Los Alamos Rolodex: An Indexical Look Into America's Nuclear Past | KCET
Los Alamos Rolodex: An Indexical Look Into America's Nuclear Past
The following is an excerpt from the book "Los Alamos Rolodex: Doing Business with the National Lab, 1967-1978" by the Center for Land Use Interpretation, published by Blast Books, in conjunction with the institution's current exhibition.
A few years ago, these business cards, embedded in a set of "Rolodexes," emerged from the Black Hole of Los Alamos, established in the 1950s and run for more than 50 years by Edward Grothus. Officially the Los Alamos Sales Company, it was started when Grothus worked as a machinist and technician at Los Alamos National Laboratory -- the place where the atomic bomb was developed in secret in World War II, and which continued after the war as the nation's primary atomic weapons development center, joined later by Lawrence Livermore Lab in California.
The Black Hole was a store, but it was also a museum of stunning complexity, and Grothus was the lone curator. After more than 30 years of keeping the store stuffed to the limit, Grothus died, in 2009. His children kept the business open without restocking it, perhaps hoping it would all just dwindle and go away, leaving the real estate finally out from under the pile, which would then be sold. So far, that has not happened.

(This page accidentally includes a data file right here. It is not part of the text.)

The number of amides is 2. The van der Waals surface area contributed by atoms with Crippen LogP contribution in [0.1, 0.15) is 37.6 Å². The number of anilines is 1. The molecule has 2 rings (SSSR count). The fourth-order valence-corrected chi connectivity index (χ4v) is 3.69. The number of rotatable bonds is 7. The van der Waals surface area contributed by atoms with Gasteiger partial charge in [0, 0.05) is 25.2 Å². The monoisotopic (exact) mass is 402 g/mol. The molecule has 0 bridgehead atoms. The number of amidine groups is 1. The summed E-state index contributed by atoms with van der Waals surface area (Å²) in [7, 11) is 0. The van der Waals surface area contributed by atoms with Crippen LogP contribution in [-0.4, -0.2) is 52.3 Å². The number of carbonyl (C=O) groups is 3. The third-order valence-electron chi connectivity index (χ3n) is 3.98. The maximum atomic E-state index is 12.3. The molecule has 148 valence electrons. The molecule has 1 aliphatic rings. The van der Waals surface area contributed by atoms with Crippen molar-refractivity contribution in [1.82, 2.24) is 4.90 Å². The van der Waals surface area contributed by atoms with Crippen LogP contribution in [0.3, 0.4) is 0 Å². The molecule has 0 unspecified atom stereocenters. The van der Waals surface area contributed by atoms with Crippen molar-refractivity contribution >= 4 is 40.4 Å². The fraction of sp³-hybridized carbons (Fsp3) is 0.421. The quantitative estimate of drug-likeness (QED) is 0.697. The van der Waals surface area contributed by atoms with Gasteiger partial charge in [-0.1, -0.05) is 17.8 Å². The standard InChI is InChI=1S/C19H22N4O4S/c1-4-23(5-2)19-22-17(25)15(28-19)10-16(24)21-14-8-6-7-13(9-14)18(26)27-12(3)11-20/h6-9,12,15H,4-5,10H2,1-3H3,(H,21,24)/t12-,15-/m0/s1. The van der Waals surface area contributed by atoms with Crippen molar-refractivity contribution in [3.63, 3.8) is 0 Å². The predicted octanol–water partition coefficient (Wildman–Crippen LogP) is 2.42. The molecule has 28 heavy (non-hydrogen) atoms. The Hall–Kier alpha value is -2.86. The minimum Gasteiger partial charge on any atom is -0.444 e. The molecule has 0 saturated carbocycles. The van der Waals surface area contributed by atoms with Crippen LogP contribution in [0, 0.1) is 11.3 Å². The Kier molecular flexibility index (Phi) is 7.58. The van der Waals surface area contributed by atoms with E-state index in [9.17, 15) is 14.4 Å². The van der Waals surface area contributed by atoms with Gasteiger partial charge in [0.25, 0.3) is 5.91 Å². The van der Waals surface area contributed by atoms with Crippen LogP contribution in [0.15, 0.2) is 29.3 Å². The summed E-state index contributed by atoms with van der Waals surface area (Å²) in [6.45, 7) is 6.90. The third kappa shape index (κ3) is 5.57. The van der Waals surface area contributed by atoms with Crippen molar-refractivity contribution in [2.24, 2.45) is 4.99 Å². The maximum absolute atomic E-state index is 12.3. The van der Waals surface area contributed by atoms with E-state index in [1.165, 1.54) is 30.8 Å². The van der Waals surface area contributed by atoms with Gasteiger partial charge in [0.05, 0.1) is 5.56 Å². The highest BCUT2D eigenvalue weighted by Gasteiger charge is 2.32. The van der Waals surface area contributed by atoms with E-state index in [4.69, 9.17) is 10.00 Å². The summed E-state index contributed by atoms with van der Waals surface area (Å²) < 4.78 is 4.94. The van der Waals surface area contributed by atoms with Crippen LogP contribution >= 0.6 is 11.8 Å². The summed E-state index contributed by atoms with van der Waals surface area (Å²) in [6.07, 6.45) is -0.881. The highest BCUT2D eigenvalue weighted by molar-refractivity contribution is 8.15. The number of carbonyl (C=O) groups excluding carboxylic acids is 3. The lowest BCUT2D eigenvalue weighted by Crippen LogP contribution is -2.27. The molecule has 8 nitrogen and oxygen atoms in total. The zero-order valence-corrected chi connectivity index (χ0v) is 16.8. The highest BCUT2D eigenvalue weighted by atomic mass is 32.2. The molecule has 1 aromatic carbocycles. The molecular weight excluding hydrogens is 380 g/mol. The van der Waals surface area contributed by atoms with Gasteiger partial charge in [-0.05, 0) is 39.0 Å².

What remains of the Black Hole in its post-Grothus spewing is mostly office dregs -- metal desks, racks, shelving, chairs, adding machines, and even office trailers, full of more office stuff. Members of the Center for Land Use Interpretation often visited Grothus and the Black Hole over the years, but it was amid this posthumous disgorging that we stumbled onto the Rolodexes.
As a historical record, they are relevant to an understanding of the present -- they are hard evidence of the business relationships that built the transformative and secret technology that our nation still uses to dominate globally. Atomic bombs and their associated infrastructure were the heart of the "military-industrial complex," which, after the war, many believe became the political and economic core of the United States. These business cards are the synapses of this empire, each one the tip of an iceberg that may never be explored.
It takes a lot of technology to make technology, but ultimately the bomb was made by people calling other people on the phone. Although these cards are corporate, by definition, they are also personal. The cards name names: the individual salesmen who came calling, or were called upon, to do business with other lab contractors, who also, presumably, had their own business cards. The cards are even intimate, listing direct phone numbers, few of which seem to be in service anymore. Today, some of these cards may represent the opposite of what they were originally meant to do -- connect people to people, seller to buyer. These cards are now dead ends. Obsolete, ephemeral minutiae. Expired information, spilling out of the wreckage of a former black hole, at the end of the atomic pile.
-- Matthew Coolidge
The Center for Land Use Interpretation
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